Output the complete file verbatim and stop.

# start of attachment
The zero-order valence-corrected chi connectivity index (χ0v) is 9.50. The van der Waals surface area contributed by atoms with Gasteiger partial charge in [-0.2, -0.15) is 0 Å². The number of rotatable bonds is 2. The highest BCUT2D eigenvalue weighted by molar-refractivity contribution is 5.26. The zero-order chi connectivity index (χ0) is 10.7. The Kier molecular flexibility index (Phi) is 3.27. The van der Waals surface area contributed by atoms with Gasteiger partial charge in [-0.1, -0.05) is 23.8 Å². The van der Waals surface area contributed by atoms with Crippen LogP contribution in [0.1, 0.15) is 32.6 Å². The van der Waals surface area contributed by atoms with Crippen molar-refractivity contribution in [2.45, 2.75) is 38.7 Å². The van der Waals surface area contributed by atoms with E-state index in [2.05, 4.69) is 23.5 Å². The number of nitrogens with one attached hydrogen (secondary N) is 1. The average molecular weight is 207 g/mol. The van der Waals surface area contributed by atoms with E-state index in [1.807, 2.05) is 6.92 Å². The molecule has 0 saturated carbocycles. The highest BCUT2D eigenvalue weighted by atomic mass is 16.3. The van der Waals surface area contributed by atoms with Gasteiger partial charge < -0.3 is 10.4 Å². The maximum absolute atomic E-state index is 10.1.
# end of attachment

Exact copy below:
The zero-order valence-corrected chi connectivity index (χ0v) is 9.50. The van der Waals surface area contributed by atoms with Gasteiger partial charge in [-0.2, -0.15) is 0 Å². The number of rotatable bonds is 2. The highest BCUT2D eigenvalue weighted by molar-refractivity contribution is 5.26. The zero-order chi connectivity index (χ0) is 10.7. The Kier molecular flexibility index (Phi) is 3.27. The van der Waals surface area contributed by atoms with Gasteiger partial charge in [-0.1, -0.05) is 23.8 Å². The van der Waals surface area contributed by atoms with Crippen LogP contribution in [0.1, 0.15) is 32.6 Å². The van der Waals surface area contributed by atoms with Crippen molar-refractivity contribution in [2.45, 2.75) is 38.7 Å². The van der Waals surface area contributed by atoms with E-state index in [2.05, 4.69) is 23.5 Å². The number of nitrogens with one attached hydrogen (secondary N) is 1. The average molecular weight is 207 g/mol. The van der Waals surface area contributed by atoms with E-state index in [1.807, 2.05) is 6.92 Å². The molecule has 0 saturated carbocycles. The highest BCUT2D eigenvalue weighted by atomic mass is 16.3. The van der Waals surface area contributed by atoms with Gasteiger partial charge < -0.3 is 10.4 Å². The maximum absolute atomic E-state index is 10.1.